Training Advice

Crate training

crate training anxiety destructive dog“Well we tried crate training him. We stuck him in there and we waited until he was quiet. But it only lasted a couple of nights and then now he just barks and howls and I’m not sure I can stand it anymore. I don’t know what else to do.”
Does this sound familiar to you? It sure does to me. I have clients ask me all the time: “how do I crate my train my dog?” I have a simple, reliable, positive training method that works every time I try to crate train a dog.
Unfortunately you cannot just stick a dog in a crate and expect him to eventually adjust. He might, but you’re not going to help him understand why he needs to be in there. Sticking him in a crate will not teach him that the crate is the best place to be. That’s really your objective. You want him to learn to like being in the crate. For that to happen you need good things to happen in the crate.
When you’re introducing your dog to the crate for the first time, it is best to start out with very short periods and lots of training treats. Open the crate door and toss in a high-value treat usually small bits of boiled chicken or simple cheese slices will do the trick. When your dog goes in verbally praise him, shut the door for just a second, and immediately open it back up when he turns around to investigate. Repeat that procedure several times in your first training session and then call it quits for a few minutes. When he comes back over for more training (or affection)  simply start where you began in exactly the same way. Toss in another high-value treat, verbally praise him when you shut the door, and immediately open it back up. After a couple more repititions of this you’re going to want to very simply keep the door shut for a few extra seconds. Ideally he will stay in the crate for no more than 2 to 3 seconds in these first few training sessions. Every time you work with him, you can expect to increase the duration of his stay for a few more seconds. Don’t push him, be patient.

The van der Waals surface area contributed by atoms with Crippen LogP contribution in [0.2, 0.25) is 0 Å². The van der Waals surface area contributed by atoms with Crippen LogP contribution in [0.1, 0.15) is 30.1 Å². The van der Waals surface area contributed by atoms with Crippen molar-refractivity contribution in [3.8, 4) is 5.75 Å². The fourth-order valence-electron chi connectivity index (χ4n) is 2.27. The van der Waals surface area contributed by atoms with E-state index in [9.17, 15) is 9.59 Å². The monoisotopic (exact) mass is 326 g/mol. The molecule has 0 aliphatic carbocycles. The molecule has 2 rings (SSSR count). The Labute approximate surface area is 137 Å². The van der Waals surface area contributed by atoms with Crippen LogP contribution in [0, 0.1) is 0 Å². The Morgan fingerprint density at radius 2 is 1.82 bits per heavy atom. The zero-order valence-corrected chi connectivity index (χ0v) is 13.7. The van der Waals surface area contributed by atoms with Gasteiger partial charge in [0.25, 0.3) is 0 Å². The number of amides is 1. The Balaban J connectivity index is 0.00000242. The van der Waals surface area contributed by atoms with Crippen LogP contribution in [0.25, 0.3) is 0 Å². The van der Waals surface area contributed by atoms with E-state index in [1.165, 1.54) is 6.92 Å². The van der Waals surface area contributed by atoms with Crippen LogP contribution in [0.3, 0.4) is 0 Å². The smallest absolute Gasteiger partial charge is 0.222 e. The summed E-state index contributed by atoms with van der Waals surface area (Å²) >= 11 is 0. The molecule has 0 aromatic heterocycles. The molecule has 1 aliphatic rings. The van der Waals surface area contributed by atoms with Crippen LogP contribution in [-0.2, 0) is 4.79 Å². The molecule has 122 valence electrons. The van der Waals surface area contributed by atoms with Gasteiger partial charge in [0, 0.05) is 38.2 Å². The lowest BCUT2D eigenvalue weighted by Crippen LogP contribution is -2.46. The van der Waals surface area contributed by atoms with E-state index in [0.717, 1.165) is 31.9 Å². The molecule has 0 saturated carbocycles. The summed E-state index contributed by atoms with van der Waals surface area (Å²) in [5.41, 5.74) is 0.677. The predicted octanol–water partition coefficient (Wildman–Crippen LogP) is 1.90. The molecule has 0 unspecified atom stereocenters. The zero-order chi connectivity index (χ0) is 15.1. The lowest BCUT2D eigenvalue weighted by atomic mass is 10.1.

I recommend that my clients spend no less than five, 5 minute sessions a day working with their dog on any given task. With this kind of a work schedule it is easy for a dog to be entirely crate trained and comfortable in his crate for hours on end by the end of the week.
If you need him comfortable sooner than that I recommend one of several options. You can spend more time training your dog by yourself, you can hire someone to do the training for you, or you can make sure he gets breaks between long stretches by coming home during lunch or asking a friend or dog walker to come home and let him out for a short while.
If you’ve adopted a puppy or very insecure dog you can expect at least a week of sleepless nights until his training is complete. Crate training is an invaluable asset for any dog, and it will make your life together easier in every way. If you spend a little extra time crate training with this positive method you’ll save yourself loads of grief later down the road.
A few tips:
Make crate time interesting with one or two really irresistible toys. A good chew toy or a stuffed Kong help the time pass more quickly.
Don’t try to leave the room until your dog is comfortable in the crate for more than a minute. Then, when you do leave, don’t be gone long! Pop back around the corner only a few seconds after you disappear and reward any quiet behavior with praise as you let him out. You being gone might be scary and he’ll need to adjust to that slowly too.
Don’t let him out unless he’s still and quiet. Make it very clear that your attention is a reward for his good behavior.
If he starts making noise before you let him out, you’ve waited too long! Wait for him to be quiet for just a split second a d reward that. Let him out while he’s eating his treat so he’s too busy to bark. Back up a few seconds the next time you try.
If you run into any road blocks not covered here, feel free to contact us. And forgive the typos, I dictated most of this while I was crate training a dog!